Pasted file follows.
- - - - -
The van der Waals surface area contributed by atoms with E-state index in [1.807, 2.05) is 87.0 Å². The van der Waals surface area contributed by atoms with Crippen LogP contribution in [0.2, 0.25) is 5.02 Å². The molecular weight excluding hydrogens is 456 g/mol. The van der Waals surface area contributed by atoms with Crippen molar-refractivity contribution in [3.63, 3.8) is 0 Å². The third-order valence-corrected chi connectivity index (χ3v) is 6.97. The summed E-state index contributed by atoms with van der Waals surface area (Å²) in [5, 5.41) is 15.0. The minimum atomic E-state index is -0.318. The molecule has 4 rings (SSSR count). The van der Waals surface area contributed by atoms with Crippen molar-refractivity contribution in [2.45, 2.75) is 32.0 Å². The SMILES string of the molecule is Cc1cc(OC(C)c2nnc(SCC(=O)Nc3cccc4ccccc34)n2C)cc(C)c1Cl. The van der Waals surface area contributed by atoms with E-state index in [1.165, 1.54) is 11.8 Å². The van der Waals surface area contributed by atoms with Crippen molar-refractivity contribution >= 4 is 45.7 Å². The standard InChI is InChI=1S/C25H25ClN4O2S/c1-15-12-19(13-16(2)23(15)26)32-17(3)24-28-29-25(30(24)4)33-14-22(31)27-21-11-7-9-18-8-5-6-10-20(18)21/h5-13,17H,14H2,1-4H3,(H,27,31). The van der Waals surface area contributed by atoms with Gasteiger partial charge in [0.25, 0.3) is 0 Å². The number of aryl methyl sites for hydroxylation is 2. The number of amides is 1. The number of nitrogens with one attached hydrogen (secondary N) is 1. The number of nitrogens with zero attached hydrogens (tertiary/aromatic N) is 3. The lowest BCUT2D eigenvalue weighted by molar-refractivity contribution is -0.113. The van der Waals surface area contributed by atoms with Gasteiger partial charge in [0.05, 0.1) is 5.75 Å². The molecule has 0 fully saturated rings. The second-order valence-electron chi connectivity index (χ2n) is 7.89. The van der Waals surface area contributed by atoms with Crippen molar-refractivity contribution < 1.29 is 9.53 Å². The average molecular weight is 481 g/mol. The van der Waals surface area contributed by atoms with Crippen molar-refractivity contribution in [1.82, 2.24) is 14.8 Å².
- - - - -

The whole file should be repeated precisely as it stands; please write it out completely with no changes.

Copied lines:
The van der Waals surface area contributed by atoms with E-state index in [1.807, 2.05) is 87.0 Å². The van der Waals surface area contributed by atoms with Crippen LogP contribution in [0.2, 0.25) is 5.02 Å². The molecular weight excluding hydrogens is 456 g/mol. The van der Waals surface area contributed by atoms with Crippen molar-refractivity contribution in [3.63, 3.8) is 0 Å². The third-order valence-corrected chi connectivity index (χ3v) is 6.97. The summed E-state index contributed by atoms with van der Waals surface area (Å²) in [5, 5.41) is 15.0. The minimum atomic E-state index is -0.318. The molecule has 4 rings (SSSR count). The van der Waals surface area contributed by atoms with Crippen molar-refractivity contribution in [2.45, 2.75) is 32.0 Å². The SMILES string of the molecule is Cc1cc(OC(C)c2nnc(SCC(=O)Nc3cccc4ccccc34)n2C)cc(C)c1Cl. The van der Waals surface area contributed by atoms with E-state index in [1.165, 1.54) is 11.8 Å². The van der Waals surface area contributed by atoms with Crippen molar-refractivity contribution >= 4 is 45.7 Å². The standard InChI is InChI=1S/C25H25ClN4O2S/c1-15-12-19(13-16(2)23(15)26)32-17(3)24-28-29-25(30(24)4)33-14-22(31)27-21-11-7-9-18-8-5-6-10-20(18)21/h5-13,17H,14H2,1-4H3,(H,27,31). The van der Waals surface area contributed by atoms with Gasteiger partial charge in [0.25, 0.3) is 0 Å². The number of aryl methyl sites for hydroxylation is 2. The number of amides is 1. The number of nitrogens with one attached hydrogen (secondary N) is 1. The number of nitrogens with zero attached hydrogens (tertiary/aromatic N) is 3. The lowest BCUT2D eigenvalue weighted by molar-refractivity contribution is -0.113. The van der Waals surface area contributed by atoms with Gasteiger partial charge in [0.05, 0.1) is 5.75 Å². The molecule has 0 fully saturated rings. The second-order valence-electron chi connectivity index (χ2n) is 7.89. The van der Waals surface area contributed by atoms with Crippen molar-refractivity contribution < 1.29 is 9.53 Å². The average molecular weight is 481 g/mol. The van der Waals surface area contributed by atoms with Crippen molar-refractivity contribution in [1.82, 2.24) is 14.8 Å².